When I was a new missionary for the LDS Church, and living at the Missionary Training Center in Provo, UT (this was back in 1998), I had a Branch President that I quite admired.  He was a very wise man.  Here is one piece of universal wisdom which he gave, and which I have never forgotten (tho perhaps not always lived):

“The scriptures say that Sampson killed a thousand Philistines with the jawbone of an ass, and every day at least that number of relationships are damaged with the same weapon… You don’t have to say everything that comes to your mind.”

Plural marriage puts you in impossible situations sometimes; situations where it is impossible to please everyone, or even most of the people.  This is most often true for plural husbands.  While the difficulties between the Briney women continued to play out in this most recent episode (Seeking Sister Wife, season 1, episode 6), I must say that I was pleased with the involvement that Drew displayed.

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Furthermore, I have to offer an apology to Drew.  In my last post I did not take into account the very likely truth that TLC is either behind much of the drama portrayed in their family, whipping it up to more than it need be, or else cleverly editing the video clips to show stern looks and eye rolls out of context, as well as leaving out parts of the story that wouldn’t fit the network’s vision for the show.  Drew and all good plural husbands are much more involved in settling disputes, and counseling with their wives, than could ever be shown on television.

Where Are the Men?

First the Snowdens:

Extremely unfair.  Those are the words I used to describe what I saw in the interaction between the Snowdens and their prospective wife, Joselyn, in this most recent episode (Seeking Sister Wife, season 1, episode 5).  I thought the way they treated her was in very poor form.  The Snowdens talk a lot about doing things together – which is good, but if they are truly keen on family unity, then they ought to be including, as far as possible, the potential new family member.  Otherwise, the new relationship is built with an imbalance from the beginning.

Ashley complains that Joselyn did not talk to her about being intimate with Dimitri, but I never saw Ashley initiate any conversations about it either!

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And whose responsibility is it?  If you invite someone to come play a game with you, and they accept the invitation, but only you know the rules, who should initiate a conversation about the rules of the game?  Perhaps there is responsibility on both sides, but Ashley certainly has nothing to accuse Joselyn about in that area.  Joselyn did not know the rules of the game.  She was not privy to the conversations the Snowdens had without her.  As far as she knew, she was playing by the rules – since Dimitri was the representative of the Snowden Family.  The whole mess is tragic.

When they were at the restaurant, Dimitri completely threw Joselyn under the bus.  What was she supposed to say?  Again, she was not privy to the conversations had by the Snowdens about it.  She did not know what Dimitri and Ashley had already talked about (or even if they had talked about it).  Furthermore, Dimitri had apparently not talked to Joselyn about what happened on their date.  The poor girl was thrown into the situation completely blind.  How is she to know what to talk about?  Again, she doesn’t even know if Dimitri has already talked to Ashley about their intimacy.  Should that announcement come from Joselyn?  Of course, she does not want to ruin what they have started by saying the wrong thing.  She does not want to throw Dimitri under the bus.  Unfortunately, the concern was not mutual.  All during their very uncomfortable date, Joselyn keeps looking to Dimitri for cues.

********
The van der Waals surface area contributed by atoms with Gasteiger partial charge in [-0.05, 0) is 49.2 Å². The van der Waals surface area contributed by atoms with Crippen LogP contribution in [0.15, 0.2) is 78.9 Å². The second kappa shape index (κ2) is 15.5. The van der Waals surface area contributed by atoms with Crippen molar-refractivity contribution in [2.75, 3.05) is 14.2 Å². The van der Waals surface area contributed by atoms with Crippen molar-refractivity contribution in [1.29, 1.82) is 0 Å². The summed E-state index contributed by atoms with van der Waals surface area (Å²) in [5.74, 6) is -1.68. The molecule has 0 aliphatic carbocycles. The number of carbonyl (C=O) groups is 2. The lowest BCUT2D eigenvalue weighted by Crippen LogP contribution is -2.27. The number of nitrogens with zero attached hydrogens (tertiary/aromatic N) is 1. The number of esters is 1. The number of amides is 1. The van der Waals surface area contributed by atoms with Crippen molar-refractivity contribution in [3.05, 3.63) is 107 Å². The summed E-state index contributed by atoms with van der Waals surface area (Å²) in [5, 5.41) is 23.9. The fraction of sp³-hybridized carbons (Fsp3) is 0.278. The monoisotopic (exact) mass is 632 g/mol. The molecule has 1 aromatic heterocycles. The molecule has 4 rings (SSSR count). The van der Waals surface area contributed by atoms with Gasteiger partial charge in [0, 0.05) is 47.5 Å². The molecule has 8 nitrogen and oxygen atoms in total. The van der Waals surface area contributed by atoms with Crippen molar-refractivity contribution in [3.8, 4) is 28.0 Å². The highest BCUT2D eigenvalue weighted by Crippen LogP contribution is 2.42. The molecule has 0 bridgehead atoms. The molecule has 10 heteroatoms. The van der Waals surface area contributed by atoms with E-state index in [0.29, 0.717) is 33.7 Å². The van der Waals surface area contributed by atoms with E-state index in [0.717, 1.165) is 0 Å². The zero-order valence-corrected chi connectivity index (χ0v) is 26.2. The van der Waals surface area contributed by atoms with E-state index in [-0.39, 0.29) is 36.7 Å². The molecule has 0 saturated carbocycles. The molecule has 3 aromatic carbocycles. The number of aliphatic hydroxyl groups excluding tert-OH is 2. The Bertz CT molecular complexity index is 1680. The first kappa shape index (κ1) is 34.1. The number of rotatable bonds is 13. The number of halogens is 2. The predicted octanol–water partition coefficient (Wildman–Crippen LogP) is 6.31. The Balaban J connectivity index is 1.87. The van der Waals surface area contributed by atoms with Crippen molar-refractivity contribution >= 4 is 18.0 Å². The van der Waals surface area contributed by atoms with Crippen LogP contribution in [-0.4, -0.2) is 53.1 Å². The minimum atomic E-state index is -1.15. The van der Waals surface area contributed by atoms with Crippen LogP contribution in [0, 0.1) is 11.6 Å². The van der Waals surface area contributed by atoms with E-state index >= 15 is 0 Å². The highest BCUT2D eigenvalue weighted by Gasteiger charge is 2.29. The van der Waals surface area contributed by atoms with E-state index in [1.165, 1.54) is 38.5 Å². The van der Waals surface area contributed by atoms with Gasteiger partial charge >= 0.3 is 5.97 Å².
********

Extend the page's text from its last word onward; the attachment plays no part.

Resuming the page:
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She was looking for him to step up, to be a man, to lead the conversation, to help her know what to say, and what to talk about.  And indeed, he should have stepped up, and opened a conversation about what happened.  Instead, he just threw her away.

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While there are obvious differences, I am reminded of the incident between Amnon and Tamar recorded in 2 Samuel 13 (NIV).  Amnon burned with desire for Tamar.  He allowed his desire to grow until he exercised it upon her by deception and force.  When the deed was done,

Amnon said to her, “Get up and get out!”

“No!” she said to him. “Sending me away would be a greater wrong than what you have already done to me.”

But he refused to listen to her.

Now for the Brineys:

I love all the Brineys, my wives love them, and my children love their children.  My family and I have interacted with them in person on several occasions, and it has always been a pleasant and rewarding experience.  But honestly, I cringe when I see the Brineys’ interactions with one another on TV.  No doubt, there have been glimmers of family unity and domestic felicity, but mostly it’s just been painful to watch.

I hesitate to comment about them at all; first, because they are my friends, and second because I know how difficult plural marriage can be.  My own family has certainly had its share of internal discord.  Nevertheless, I have been shocked and dismayed to witness how willing they’ve been to publicly criticize and belittle one another.  I hope things are getting better for them, I hope their experience will ultimately be positive for their family.  Every episode I watch just makes me so grateful that it is not my family’s life that is exposed to the public’s scrutiny!  They are either very brave or very foolhardy – perhaps both.

Having said all that, I do not think it is a good policy to expect one wife to mediate the arguments between other bickering wives.  That is the husband’s job.  This is not a good family policy any more than sending a child to settle a dispute between other quarreling children.  It will not, in general, improve the situation – very likely it will make it worse.

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Settling disputes between children is a parent’s job.  Sometimes children can settle their disputes on their own, and that’s always nice for a parent to see, and that is certainly ideal, but when the children can’t come to a resolution on their own, and the argument is dragging on and even escalating, the parent needs to intercede (see Mosiah 4:14-15).

It does seem like Drew is becoming more involved, at least in talking one-on-one with the wives about their problems, and that has been good to see.  For the long-term good of their family relationships, I hope Drew can find a way to get even more involved and mediate the disputes a little more directly.

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See here for my continuation of this post.